Stuart sheds more light on clicks-and-mortar in The retail disruption mistakes are in the past, according to GAP’s CEO. I’m still not clear if The GAP truly named their mistakes. Their argument that scale matters in modern retail seems sensible, though I doubt Stuart would be wholly satisfied given the UK closures of Banana Republic stores which would imply a shrinking of scale (and more long-haul fashion lugging for poor Stuart).

In Getting digital and physical to balance – Lloyds Banking Group claims success, Stuart assesses another self-proclaimed clicks-and-more success story, this time from the banking side. I spot one big theme from these pieces: retailers are still befuddled by the omni-channel, but they ARE making strides in understanding customer behavior.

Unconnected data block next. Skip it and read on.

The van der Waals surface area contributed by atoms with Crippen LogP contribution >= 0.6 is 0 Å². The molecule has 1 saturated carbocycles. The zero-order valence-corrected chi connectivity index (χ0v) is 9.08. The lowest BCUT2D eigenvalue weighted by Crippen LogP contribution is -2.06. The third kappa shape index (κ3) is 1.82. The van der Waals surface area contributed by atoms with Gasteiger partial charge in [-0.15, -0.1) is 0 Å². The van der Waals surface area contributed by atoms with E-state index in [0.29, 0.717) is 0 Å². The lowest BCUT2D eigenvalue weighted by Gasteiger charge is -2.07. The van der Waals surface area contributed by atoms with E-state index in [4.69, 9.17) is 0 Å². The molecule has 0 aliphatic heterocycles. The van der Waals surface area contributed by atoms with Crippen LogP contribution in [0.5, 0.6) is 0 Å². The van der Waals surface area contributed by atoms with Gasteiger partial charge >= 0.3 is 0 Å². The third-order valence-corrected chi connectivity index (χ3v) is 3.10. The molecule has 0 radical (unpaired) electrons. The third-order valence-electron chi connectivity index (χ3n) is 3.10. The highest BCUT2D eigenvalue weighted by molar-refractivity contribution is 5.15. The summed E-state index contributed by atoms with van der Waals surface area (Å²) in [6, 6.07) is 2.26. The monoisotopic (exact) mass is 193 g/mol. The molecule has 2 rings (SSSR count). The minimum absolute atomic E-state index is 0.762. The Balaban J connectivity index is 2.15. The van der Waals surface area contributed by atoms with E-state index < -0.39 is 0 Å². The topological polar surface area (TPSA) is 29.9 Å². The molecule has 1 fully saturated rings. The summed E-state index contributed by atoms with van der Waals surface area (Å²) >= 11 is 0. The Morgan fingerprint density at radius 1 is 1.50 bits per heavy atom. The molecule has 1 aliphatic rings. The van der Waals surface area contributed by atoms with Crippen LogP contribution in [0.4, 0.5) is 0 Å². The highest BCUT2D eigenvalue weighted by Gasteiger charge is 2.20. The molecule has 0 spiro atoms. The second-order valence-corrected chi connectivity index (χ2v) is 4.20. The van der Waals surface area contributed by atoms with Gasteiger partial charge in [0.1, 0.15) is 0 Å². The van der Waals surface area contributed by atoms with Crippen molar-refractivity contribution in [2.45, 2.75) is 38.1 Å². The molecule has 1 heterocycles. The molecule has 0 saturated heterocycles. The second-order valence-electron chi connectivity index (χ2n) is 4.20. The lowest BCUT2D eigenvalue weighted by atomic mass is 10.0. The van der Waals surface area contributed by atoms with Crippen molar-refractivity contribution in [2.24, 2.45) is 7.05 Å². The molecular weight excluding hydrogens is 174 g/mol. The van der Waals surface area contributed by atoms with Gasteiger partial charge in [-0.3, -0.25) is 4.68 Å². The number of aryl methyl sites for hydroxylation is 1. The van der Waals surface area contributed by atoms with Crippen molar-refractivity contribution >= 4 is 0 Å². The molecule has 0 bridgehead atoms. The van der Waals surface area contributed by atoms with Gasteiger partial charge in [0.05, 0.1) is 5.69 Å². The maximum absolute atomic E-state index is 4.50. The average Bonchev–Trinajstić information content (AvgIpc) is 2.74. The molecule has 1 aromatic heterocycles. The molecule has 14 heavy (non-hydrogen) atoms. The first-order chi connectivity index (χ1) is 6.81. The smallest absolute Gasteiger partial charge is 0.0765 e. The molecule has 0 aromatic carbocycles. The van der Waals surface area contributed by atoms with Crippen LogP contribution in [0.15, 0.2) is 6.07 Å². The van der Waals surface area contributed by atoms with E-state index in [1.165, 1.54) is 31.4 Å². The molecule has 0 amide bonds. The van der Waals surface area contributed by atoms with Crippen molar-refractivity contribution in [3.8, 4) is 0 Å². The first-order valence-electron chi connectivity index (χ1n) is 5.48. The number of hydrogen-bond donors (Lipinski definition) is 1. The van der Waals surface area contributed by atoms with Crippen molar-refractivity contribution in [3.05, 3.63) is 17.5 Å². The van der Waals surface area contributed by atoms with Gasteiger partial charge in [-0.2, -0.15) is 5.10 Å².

Stuart quotes Macy’s CEO Terry Lundgren as saying, “We’re convinced that the consumer is entering the store with their mobile device and making their decision where they’re going to shop before they leave their home or their car.” If retailers can pinpoint how modern customers shop, and what really pulls their multi-channel trigger, we might hear success stories more often.

Happy children eating applediginomica four – my top three stories on diginomica this week

  • A 5G primer – separating Mobile World Congress hype from realityWe’re about to get a sonicl blast of tech hype from Barcelona as the monster Mobile World Congress event kicks off. Kurt warns us to have our BS filters set on high for anything pertaining to so-called 5G – a next-gen network that is years away from reality. But as Kurt explains, the push to 5G ties to cloud, IoT, and infrastructure trends worth watching.